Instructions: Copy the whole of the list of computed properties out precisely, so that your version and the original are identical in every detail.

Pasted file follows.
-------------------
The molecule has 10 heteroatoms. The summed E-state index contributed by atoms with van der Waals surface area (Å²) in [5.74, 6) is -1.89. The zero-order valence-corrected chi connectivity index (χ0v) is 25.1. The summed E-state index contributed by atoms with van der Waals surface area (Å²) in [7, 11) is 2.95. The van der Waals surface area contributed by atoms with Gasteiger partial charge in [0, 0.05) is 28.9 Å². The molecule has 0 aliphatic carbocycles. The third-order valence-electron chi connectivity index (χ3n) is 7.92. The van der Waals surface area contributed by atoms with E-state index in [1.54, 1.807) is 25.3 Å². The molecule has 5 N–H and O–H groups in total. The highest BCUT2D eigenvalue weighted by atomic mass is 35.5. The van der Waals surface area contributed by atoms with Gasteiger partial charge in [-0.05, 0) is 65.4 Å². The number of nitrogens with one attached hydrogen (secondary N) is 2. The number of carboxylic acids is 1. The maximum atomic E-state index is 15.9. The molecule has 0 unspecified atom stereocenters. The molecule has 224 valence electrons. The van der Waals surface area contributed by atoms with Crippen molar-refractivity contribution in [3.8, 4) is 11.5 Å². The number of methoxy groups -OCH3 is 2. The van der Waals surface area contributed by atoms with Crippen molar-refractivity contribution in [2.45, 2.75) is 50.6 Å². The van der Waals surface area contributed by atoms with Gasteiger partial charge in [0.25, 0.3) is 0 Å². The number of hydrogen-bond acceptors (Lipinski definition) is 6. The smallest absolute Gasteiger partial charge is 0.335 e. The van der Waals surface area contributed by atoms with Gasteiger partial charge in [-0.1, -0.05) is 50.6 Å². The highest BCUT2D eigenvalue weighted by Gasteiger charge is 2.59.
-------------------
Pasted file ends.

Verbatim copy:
The molecule has 10 heteroatoms. The summed E-state index contributed by atoms with van der Waals surface area (Å²) in [5.74, 6) is -1.89. The zero-order valence-corrected chi connectivity index (χ0v) is 25.1. The summed E-state index contributed by atoms with van der Waals surface area (Å²) in [7, 11) is 2.95. The van der Waals surface area contributed by atoms with Gasteiger partial charge in [0, 0.05) is 28.9 Å². The molecule has 0 aliphatic carbocycles. The third-order valence-electron chi connectivity index (χ3n) is 7.92. The van der Waals surface area contributed by atoms with E-state index in [1.54, 1.807) is 25.3 Å². The molecule has 5 N–H and O–H groups in total. The highest BCUT2D eigenvalue weighted by atomic mass is 35.5. The van der Waals surface area contributed by atoms with Gasteiger partial charge in [-0.05, 0) is 65.4 Å². The number of nitrogens with one attached hydrogen (secondary N) is 2. The number of carboxylic acids is 1. The maximum atomic E-state index is 15.9. The molecule has 0 unspecified atom stereocenters. The molecule has 224 valence electrons. The van der Waals surface area contributed by atoms with Crippen molar-refractivity contribution in [3.8, 4) is 11.5 Å². The number of methoxy groups -OCH3 is 2. The van der Waals surface area contributed by atoms with Crippen molar-refractivity contribution in [2.45, 2.75) is 50.6 Å². The van der Waals surface area contributed by atoms with Gasteiger partial charge in [0.25, 0.3) is 0 Å². The number of hydrogen-bond acceptors (Lipinski definition) is 6. The smallest absolute Gasteiger partial charge is 0.335 e. The van der Waals surface area contributed by atoms with Gasteiger partial charge in [-0.1, -0.05) is 50.6 Å². The highest BCUT2D eigenvalue weighted by Gasteiger charge is 2.59.